6. Lord Storr commented on September 12th, 2008:

    Nettles require a high phosphate level which is why they grow best around the edges of playing fields where athletes and fans have relieved themselves. Incidently archeologists use nettle patches to locate old settlements as they grow well on abandonded middens.

  7. A commented on September 12th, 2008:

    They do make a good soup! With onions, potatoes and chicken fillet.

  8. Goddess with a Whip commented on September 12th, 2008:

    Nothing to add about growing nettles; had the same short-term slime destruction happen to one of my aloe plants. It melted like a gremlin in water. But I did want to compliment your blogging style. Double-plus-ungood? Take off and nuke it from orbit?

    Someone likes their sci-fi. Made me laugh.

  9. Mia commented on September 12th, 2008:

    Lord Storr: So what you’re saying is they need to pee in the nettle’s pot?

  10. SpankBoss commented on September 12th, 2008:

    Mia! Bad girl! These days the petrochemical industry will happily sell you all the phosphate fertilizer you want in nice neat dry odorless pellets.

    But I am reminded of the civil war poem that resulted when one John Harrolson attempted to organize the collection of urine in Selma Alabama for production of gunpowder:


    John Harrolson! John Harrolson!
    How could you get the notion
    To send your barrels ’round the town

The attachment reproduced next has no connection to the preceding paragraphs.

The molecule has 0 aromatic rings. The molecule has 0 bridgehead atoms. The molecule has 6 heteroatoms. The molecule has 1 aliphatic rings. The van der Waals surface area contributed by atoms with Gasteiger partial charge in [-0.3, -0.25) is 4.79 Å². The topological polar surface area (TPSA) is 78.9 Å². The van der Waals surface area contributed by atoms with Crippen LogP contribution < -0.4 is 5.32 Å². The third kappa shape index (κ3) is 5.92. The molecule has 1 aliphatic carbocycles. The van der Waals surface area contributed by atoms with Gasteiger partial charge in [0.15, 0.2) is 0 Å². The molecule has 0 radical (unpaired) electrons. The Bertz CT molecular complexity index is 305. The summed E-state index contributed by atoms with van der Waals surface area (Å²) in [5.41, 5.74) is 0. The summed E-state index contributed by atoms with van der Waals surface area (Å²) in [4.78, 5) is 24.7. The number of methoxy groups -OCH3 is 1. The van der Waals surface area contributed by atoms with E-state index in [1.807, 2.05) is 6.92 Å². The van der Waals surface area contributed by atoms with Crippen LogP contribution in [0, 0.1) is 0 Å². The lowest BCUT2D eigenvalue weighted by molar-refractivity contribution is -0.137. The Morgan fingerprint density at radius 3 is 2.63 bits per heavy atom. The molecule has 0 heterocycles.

To gather up the lotion.
    We think the girls do work enough
    In making love and kissing.
    But you’ll now put the pretty dears
    To patriotic pissing!

    John Harrolson! John Harrolson!
    Could you not invent a meter,
    Or some less immodest mode
    Of making our salt-petre?
    The thing, it is so queer, you know-
    Gunpowder, like the crankey-
    That when a lady lifts her shift
    She shoots a bloody Yankee.

  11. SpankBoss commented on September 12th, 2008:

    Goddess, I do like my science fiction, and I do not like the Slime Creature From Beyond Venus devouring my little plant friends. There’s a whole word of microbiotic predators out there, but it’s disconcerting to have them rise up out of the soil and taunt me on a macroscopic scale. DO NOT WANT.

  12. Miss Ann commented on September 12th, 2008:

    I’ve a patch of those nasty nettles in my yard. If you decide to try and grow them from root cutting, I’d gladly provide!

  13. SpankBoss commented on September 12th, 2008:

    Awesome! I’ve got too much travel coming up this winter to plant any houseplants at the moment, but I might be in touch once all that settles down.